Neither of these moves come as a huge surprise, but the Diamondbacks announced this evening that they have declined their club options on Aaron Hill and Zach Duke.
Hill’s contract included a pair of $8 million options for 2012 and 2013. The 29-year-old second baseman played well after being acquired from the Blue Jays in August, batting .315/.386/.492 with two homers, 16 RBI and an .878 OPS over 142 plate appearances. The small sample of success wasn’t enough to convince Arizona GM Kevin Towers to make the hefty investment, but they are interesting in retaining him at a lesser salary.
Duke, who was acquired from the Pirates last December, will receive a $750,000 buyout rather than a $5.5 million salary in 2012. The 28-year-old left-hander didn’t make his season debut until May due to a broken hand and ended up posting a disappointing 4.93 ERA and 32/19 K/BB ratio over 76 2/3 innings. He was banished to the bullpen following the All-Star break.
The Diamondbacks also exercised mutual options on utility infielder Willie Bloomquist and backup catcher Henry Blanco. Steve Gilbert of MLB.com reports that Bloomquist will become a free agent after declining his portion of the mutual option, but that he is interested in returning as part of a multi-year contract. If Blanco opts to exercise his part of the mutual option, he will earn $1.15 million in 2012.
Why is this man smiling? Man, I wouldn’t be smiling if I read what I just read.
This is the week when ESPN’s Keith Law releases his prospect and farm system rankings. He kicks off his content this week with a top-to-bottom ranking of all 30 farm systems. As a rule he limits his analysis to players who are currently in the minors and who have not yet exhausted their rookie of the year eligibility.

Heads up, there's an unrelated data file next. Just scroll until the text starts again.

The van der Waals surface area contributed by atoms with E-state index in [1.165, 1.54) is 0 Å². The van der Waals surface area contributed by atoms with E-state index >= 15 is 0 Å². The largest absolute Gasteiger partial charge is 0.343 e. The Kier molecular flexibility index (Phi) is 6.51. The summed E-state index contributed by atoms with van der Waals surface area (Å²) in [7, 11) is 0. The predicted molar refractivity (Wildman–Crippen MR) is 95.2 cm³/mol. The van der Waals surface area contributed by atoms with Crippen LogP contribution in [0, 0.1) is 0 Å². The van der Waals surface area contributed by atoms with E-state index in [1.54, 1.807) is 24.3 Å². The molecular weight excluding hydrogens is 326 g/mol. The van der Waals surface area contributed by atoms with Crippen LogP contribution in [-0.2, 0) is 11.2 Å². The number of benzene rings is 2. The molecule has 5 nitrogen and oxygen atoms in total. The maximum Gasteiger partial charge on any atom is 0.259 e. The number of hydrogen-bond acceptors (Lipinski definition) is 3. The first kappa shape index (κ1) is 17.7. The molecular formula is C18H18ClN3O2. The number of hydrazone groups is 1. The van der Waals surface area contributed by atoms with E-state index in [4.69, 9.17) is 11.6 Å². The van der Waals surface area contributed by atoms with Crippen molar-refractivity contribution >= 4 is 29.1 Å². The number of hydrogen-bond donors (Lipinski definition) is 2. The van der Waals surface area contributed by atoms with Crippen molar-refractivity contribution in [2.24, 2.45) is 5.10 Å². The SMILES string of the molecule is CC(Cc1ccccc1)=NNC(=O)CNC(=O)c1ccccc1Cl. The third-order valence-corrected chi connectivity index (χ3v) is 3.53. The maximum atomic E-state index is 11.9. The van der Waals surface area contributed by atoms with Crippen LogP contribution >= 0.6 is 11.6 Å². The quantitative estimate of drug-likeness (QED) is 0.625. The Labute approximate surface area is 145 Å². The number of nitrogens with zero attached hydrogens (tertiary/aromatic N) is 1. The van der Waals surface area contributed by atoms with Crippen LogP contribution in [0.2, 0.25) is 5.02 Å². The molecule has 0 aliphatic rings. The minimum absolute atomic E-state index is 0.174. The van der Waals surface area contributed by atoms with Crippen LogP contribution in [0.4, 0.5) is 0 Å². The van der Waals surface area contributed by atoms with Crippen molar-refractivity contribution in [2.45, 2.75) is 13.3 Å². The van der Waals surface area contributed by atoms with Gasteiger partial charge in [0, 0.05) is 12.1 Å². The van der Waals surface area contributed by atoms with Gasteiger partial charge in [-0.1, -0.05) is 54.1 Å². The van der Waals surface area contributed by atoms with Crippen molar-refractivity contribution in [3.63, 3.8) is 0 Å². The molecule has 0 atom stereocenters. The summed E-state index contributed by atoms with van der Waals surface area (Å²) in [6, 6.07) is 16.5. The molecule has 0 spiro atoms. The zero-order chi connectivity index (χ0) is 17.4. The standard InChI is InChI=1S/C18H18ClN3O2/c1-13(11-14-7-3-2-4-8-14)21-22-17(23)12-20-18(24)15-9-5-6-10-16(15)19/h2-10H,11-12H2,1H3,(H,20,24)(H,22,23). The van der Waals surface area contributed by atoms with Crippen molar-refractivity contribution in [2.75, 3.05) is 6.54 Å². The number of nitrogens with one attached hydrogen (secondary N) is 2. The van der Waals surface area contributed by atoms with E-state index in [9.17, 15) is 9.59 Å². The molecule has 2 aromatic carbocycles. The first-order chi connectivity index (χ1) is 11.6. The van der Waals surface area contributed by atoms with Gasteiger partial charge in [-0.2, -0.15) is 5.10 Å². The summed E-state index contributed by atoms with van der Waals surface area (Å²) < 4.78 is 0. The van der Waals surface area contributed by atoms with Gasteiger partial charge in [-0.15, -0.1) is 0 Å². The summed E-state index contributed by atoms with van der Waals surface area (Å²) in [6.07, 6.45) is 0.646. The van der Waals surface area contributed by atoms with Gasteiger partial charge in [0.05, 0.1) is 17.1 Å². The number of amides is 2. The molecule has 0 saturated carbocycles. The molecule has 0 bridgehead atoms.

For the second straight year, Law ranks the Braves as the best system in baseball. Number two — making a big leap from last year’s number 13 ranking – is the New York Yankees. Dead last: the Arizona Diamondbacks, which Law says “Dave Stewart ritually disemboweled” over the past two years. That’s gotta hurt.
If you want to know the reasons and the rankings of everyone in between you’ll have to get an ESPN Insider subscription. Sorry, I know everyone hates to pay for content on the Internet, but Keith and others who do this kind of work put a lot of damn work into it and this is what pays their bills. I typically don’t like to pay for content myself, but I do pay for an ESPN Insider subscription. It’s worth it for Law’s work alone.
The Toronto Blue Jays, like a lot of teams, will wear an alternate jersey next year. It’ll be for Sunday home games. They call it their “Canadiana,” uniforms. Which, hey, let’s hear it for national pride.
(question to Canada: my grandmother and my three of my four maternal great-grandparents were Canadian. Does that give me any rights to emigrate? You know, just in case? No reason for asking that today. Just curious!).
Anyway, these are the uniforms:
More like RED Jays, am I right?
OK, I am not going to leave this country. I’m going to stay here and fight for what’s right: a Major League Baseball-wide ban on all red alternate jerseys for anyone except the Cincinnati Reds, who make theirs work somehow. All of the rest of them look terrible.
Oh, Canada indeed.